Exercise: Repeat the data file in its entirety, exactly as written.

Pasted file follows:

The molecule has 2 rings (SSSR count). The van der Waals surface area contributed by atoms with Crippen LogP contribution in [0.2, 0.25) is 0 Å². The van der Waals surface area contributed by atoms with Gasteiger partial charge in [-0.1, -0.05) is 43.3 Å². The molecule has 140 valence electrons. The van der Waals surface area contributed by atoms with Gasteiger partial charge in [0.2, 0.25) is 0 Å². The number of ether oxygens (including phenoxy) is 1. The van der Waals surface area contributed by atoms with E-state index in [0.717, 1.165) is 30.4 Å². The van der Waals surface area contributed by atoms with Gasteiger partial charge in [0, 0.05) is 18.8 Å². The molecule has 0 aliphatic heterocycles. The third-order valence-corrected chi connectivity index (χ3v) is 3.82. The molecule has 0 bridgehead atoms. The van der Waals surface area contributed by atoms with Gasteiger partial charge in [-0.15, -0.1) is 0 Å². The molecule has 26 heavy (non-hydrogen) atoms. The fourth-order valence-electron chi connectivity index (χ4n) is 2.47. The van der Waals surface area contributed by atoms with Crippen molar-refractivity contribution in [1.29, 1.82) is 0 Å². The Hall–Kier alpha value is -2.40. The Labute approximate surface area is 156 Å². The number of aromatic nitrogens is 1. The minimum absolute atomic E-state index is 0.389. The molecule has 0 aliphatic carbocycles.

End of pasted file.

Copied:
The molecule has 2 rings (SSSR count). The van der Waals surface area contributed by atoms with Crippen LogP contribution in [0.2, 0.25) is 0 Å². The van der Waals surface area contributed by atoms with Gasteiger partial charge in [-0.1, -0.05) is 43.3 Å². The molecule has 140 valence electrons. The van der Waals surface area contributed by atoms with Gasteiger partial charge in [0.2, 0.25) is 0 Å². The number of ether oxygens (including phenoxy) is 1. The van der Waals surface area contributed by atoms with E-state index in [0.717, 1.165) is 30.4 Å². The van der Waals surface area contributed by atoms with Gasteiger partial charge in [0, 0.05) is 18.8 Å². The molecule has 0 aliphatic heterocycles. The third-order valence-corrected chi connectivity index (χ3v) is 3.82. The molecule has 0 bridgehead atoms. The van der Waals surface area contributed by atoms with Gasteiger partial charge in [-0.15, -0.1) is 0 Å². The molecule has 26 heavy (non-hydrogen) atoms. The fourth-order valence-electron chi connectivity index (χ4n) is 2.47. The van der Waals surface area contributed by atoms with Crippen molar-refractivity contribution in [1.29, 1.82) is 0 Å². The Hall–Kier alpha value is -2.40. The Labute approximate surface area is 156 Å². The number of aromatic nitrogens is 1. The minimum absolute atomic E-state index is 0.389. The molecule has 0 aliphatic carbocycles.